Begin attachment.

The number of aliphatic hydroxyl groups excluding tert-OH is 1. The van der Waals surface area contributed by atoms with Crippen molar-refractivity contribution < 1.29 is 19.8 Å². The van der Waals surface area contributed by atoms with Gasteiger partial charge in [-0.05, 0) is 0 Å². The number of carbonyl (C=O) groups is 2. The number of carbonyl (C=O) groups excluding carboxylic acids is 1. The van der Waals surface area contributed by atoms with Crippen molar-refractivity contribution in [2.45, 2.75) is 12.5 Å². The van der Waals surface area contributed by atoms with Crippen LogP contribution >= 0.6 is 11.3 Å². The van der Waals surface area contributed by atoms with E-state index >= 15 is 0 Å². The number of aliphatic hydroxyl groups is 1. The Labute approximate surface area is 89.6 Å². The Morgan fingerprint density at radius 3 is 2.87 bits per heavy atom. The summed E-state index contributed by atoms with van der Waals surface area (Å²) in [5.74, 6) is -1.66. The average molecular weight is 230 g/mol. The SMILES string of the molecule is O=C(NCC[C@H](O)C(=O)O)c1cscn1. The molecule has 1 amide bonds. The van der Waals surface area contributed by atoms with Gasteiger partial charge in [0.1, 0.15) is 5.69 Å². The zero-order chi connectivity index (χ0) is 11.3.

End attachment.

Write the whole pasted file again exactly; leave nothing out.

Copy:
The number of aliphatic hydroxyl groups excluding tert-OH is 1. The van der Waals surface area contributed by atoms with Crippen molar-refractivity contribution < 1.29 is 19.8 Å². The van der Waals surface area contributed by atoms with Gasteiger partial charge in [-0.05, 0) is 0 Å². The number of carbonyl (C=O) groups is 2. The number of carbonyl (C=O) groups excluding carboxylic acids is 1. The van der Waals surface area contributed by atoms with Crippen molar-refractivity contribution in [2.45, 2.75) is 12.5 Å². The van der Waals surface area contributed by atoms with Crippen LogP contribution >= 0.6 is 11.3 Å². The van der Waals surface area contributed by atoms with E-state index >= 15 is 0 Å². The number of aliphatic hydroxyl groups is 1. The Labute approximate surface area is 89.6 Å². The Morgan fingerprint density at radius 3 is 2.87 bits per heavy atom. The summed E-state index contributed by atoms with van der Waals surface area (Å²) in [5.74, 6) is -1.66. The average molecular weight is 230 g/mol. The SMILES string of the molecule is O=C(NCC[C@H](O)C(=O)O)c1cscn1. The molecule has 1 amide bonds. The van der Waals surface area contributed by atoms with Gasteiger partial charge in [0.1, 0.15) is 5.69 Å². The zero-order chi connectivity index (χ0) is 11.3.